KL as it is well known as, is the city in which you will most likely fly into. It is a bustling, exciting city that I have come to love, after spending a few months there, on and off over 3 years.
For many, KL will be the first opportunity to rest and recuperate after the jungle experience for a while. I tend to use KL as a good pit spot, an opportunity to eat in good restaurants & enjoy relative comfort in the tropics.
How long: For a backpacker I would recommend between 3-5 days in KL. This gives you enough time to enjoy the city without it becoming too much, after all it is a very bustling, dirty city!
Budget: Eating in KL is not as cheap as rural regions of Malaysia and other parts of Asia. But you can still get Roti Canai on the roadsides for a few ringgit. High end eating and staying is also available. Therefore your budget is extremely dependant on you. Cities are more expensive though.
Safety: KL is relatively safe. Always check recent advice on embassy websites. Although Malaysia is a muslim country, and strict in some areas, KL is home to a huge variety of religions. I do not recommend walking down the street in your bikini, as this is not respectful. But shorts and t-shirts is not frowned upon in Central KL. You should always be extremely careful of your purse, mugging is extremely common.
Eco: Being "eco" is a bit more of a challenge in central KL. Your best bets are:
- Say no to straws
- Refill your bottles of water
- Eat at the local restaurants
There are some amazing Eco resorts outside of KL, but with hefty long car rides required- they aren't the most practical for short KL stays.
Head to Our eco-travelling piece for more information on eco-travel essentials!
I would highly recommend staying in the BUKIT BINTANG area that is very popular with tourists. Its easy to get to from the airport, its central and with lots to do in easy reach. I have stayed a lot of hotels in Bukit Bintang. I normally check booking, or airbnb day to day and check for deals. Hotels in KL very rarely have fixed rates and they'll fluctuate hugely depending on when in the week, or year you are staying. Here is a breakdown of where I have stayed in central KL:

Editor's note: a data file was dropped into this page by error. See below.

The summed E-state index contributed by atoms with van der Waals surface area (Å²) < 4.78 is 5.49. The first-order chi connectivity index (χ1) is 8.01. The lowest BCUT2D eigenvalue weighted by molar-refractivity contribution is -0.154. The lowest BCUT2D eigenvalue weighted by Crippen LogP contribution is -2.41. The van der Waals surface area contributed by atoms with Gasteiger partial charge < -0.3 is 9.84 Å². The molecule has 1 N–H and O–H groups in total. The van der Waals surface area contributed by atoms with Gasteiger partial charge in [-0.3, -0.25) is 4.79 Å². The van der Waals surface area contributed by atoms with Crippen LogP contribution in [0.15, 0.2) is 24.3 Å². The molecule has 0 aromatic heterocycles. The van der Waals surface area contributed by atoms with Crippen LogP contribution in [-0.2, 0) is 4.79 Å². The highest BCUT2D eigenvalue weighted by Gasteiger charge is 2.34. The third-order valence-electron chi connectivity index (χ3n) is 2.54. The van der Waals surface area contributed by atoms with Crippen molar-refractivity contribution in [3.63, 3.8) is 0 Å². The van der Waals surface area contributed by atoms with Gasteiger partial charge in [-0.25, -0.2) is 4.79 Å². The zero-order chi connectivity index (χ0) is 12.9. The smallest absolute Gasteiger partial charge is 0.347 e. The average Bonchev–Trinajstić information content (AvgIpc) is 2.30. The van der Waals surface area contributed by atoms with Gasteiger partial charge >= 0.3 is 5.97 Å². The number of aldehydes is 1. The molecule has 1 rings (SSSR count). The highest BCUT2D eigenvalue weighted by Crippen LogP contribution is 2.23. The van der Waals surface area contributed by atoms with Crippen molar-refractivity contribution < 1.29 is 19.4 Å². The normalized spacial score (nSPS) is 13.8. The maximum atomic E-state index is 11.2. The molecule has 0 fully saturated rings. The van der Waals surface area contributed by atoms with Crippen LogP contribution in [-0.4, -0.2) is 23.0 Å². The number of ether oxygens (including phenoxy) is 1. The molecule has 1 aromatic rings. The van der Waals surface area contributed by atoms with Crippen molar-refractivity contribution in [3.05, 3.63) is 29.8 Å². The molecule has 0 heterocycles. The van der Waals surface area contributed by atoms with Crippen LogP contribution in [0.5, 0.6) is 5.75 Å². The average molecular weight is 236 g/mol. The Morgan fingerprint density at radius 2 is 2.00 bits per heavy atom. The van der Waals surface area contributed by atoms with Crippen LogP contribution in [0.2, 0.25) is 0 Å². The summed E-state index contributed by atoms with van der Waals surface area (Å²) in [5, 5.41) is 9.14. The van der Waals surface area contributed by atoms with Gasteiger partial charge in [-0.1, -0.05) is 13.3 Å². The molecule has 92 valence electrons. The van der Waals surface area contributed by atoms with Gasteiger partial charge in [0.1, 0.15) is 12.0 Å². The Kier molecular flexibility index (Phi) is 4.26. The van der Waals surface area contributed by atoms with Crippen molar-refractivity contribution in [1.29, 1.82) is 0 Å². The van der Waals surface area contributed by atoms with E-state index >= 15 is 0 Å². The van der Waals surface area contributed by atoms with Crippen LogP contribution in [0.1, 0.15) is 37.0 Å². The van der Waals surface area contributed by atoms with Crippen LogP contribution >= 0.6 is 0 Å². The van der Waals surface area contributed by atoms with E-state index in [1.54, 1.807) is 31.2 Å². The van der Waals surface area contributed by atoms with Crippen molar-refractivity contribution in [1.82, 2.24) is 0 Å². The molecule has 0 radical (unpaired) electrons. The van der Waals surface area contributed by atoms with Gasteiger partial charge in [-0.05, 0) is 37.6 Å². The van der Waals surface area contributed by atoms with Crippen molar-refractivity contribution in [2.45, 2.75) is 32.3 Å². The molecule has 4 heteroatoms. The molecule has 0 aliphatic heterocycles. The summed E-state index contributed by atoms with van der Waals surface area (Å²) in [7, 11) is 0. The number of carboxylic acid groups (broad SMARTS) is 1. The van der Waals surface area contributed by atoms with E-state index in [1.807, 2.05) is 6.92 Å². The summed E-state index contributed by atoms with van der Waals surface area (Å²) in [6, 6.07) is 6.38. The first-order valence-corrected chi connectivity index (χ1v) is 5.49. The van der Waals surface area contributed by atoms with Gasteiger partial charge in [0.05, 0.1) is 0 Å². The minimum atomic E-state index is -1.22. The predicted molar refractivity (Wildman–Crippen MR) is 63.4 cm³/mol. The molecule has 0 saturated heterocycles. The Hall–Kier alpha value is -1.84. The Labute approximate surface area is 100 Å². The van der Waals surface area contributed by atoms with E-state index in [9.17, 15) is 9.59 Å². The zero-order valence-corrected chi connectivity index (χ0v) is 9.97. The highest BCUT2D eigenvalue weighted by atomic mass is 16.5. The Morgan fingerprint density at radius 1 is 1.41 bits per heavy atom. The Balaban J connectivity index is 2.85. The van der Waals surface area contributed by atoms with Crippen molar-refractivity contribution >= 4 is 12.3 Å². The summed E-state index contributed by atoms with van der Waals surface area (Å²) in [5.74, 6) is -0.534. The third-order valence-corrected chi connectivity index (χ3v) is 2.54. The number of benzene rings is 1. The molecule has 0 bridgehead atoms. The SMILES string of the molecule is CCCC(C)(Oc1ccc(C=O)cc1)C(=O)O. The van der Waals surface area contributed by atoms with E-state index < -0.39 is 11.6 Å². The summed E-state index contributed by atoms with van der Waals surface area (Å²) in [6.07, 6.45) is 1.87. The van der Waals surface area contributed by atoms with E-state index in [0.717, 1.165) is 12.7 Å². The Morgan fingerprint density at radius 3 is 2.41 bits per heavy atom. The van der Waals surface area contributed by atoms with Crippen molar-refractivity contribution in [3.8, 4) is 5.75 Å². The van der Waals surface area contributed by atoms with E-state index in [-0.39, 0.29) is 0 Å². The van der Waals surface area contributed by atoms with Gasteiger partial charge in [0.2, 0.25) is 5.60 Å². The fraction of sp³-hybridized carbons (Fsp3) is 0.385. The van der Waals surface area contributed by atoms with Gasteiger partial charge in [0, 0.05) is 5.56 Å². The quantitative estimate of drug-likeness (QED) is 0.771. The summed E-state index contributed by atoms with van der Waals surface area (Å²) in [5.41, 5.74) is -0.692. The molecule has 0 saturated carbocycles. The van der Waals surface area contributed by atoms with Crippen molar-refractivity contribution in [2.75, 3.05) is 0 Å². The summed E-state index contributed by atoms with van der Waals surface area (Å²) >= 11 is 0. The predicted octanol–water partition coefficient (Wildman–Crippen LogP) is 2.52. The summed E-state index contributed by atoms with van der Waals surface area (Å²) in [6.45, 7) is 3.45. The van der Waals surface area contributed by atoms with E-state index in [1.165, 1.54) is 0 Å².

V’la Heritage Hotel:
Located in a fantastic location- behind Changkat Bukit Bintang (CBB), V’la is clean and practical. Fairly cheap, especially if sharing, it’s a good option for couples. Breakfast outside is pleasant, if not a bit basic, but good for price. You may have a windowless room, but can upgrade for as little as £2 a night to have a big window! Just be aware, there can be some noise from the bars on CBB
V’la Garden Hotel:
Located a bit further out from the goings-on but still within easy reach of amenities, V’la Garden Hotel is also a clean, if more a bit more basic choice compared to the sister hotel, V’la Heritage Hotel. I had an automatic room upgrade with a window, that overlooked the Petronas Towers in the background. It was all I needed to crash for the night whilst still being close to the action.
This is my most frequented spot in KL, it’s cheap, clean but very basic. Most (if not all) rooms have no windows. The rooms are dated, but they are comfy and have large bathrooms. Location is fab, very close to eating and drinking of Changkat Bukit Bintang, is next to Feeka, a lovely coffee shop. (Did you know that “fika” is a Swedish verb for “having a coffee”?)